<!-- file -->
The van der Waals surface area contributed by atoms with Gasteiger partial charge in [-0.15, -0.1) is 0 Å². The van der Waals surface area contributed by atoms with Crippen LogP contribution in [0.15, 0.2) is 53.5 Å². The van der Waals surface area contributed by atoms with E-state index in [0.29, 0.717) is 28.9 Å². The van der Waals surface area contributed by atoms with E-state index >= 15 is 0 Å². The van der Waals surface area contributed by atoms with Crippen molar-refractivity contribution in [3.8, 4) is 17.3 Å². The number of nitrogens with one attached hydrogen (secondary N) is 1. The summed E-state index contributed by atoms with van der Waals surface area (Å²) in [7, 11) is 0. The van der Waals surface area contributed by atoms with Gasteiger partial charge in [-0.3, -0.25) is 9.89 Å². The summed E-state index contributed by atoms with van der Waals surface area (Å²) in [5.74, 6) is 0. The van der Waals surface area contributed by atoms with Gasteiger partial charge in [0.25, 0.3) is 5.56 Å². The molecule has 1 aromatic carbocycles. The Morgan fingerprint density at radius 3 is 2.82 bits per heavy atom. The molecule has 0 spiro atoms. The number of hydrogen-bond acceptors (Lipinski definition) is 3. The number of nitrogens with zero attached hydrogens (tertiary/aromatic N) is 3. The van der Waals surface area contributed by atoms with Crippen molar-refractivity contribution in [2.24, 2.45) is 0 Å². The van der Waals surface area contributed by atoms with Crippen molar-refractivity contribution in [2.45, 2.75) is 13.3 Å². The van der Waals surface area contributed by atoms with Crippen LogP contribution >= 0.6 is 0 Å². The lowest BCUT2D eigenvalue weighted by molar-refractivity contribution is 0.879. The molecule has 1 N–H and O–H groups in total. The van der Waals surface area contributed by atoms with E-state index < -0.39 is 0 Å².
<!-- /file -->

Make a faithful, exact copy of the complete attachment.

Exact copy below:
The van der Waals surface area contributed by atoms with Gasteiger partial charge in [-0.15, -0.1) is 0 Å². The van der Waals surface area contributed by atoms with Crippen LogP contribution in [0.15, 0.2) is 53.5 Å². The van der Waals surface area contributed by atoms with E-state index in [0.29, 0.717) is 28.9 Å². The van der Waals surface area contributed by atoms with E-state index >= 15 is 0 Å². The van der Waals surface area contributed by atoms with Crippen molar-refractivity contribution in [3.8, 4) is 17.3 Å². The number of nitrogens with one attached hydrogen (secondary N) is 1. The summed E-state index contributed by atoms with van der Waals surface area (Å²) in [7, 11) is 0. The van der Waals surface area contributed by atoms with Gasteiger partial charge in [-0.3, -0.25) is 9.89 Å². The summed E-state index contributed by atoms with van der Waals surface area (Å²) in [5.74, 6) is 0. The van der Waals surface area contributed by atoms with Gasteiger partial charge in [0.25, 0.3) is 5.56 Å². The molecule has 1 aromatic carbocycles. The Morgan fingerprint density at radius 3 is 2.82 bits per heavy atom. The molecule has 0 spiro atoms. The number of hydrogen-bond acceptors (Lipinski definition) is 3. The number of nitrogens with zero attached hydrogens (tertiary/aromatic N) is 3. The van der Waals surface area contributed by atoms with Crippen molar-refractivity contribution in [2.24, 2.45) is 0 Å². The van der Waals surface area contributed by atoms with Crippen molar-refractivity contribution in [2.45, 2.75) is 13.3 Å². The van der Waals surface area contributed by atoms with Crippen LogP contribution >= 0.6 is 0 Å². The lowest BCUT2D eigenvalue weighted by molar-refractivity contribution is 0.879. The molecule has 1 N–H and O–H groups in total. The van der Waals surface area contributed by atoms with E-state index < -0.39 is 0 Å².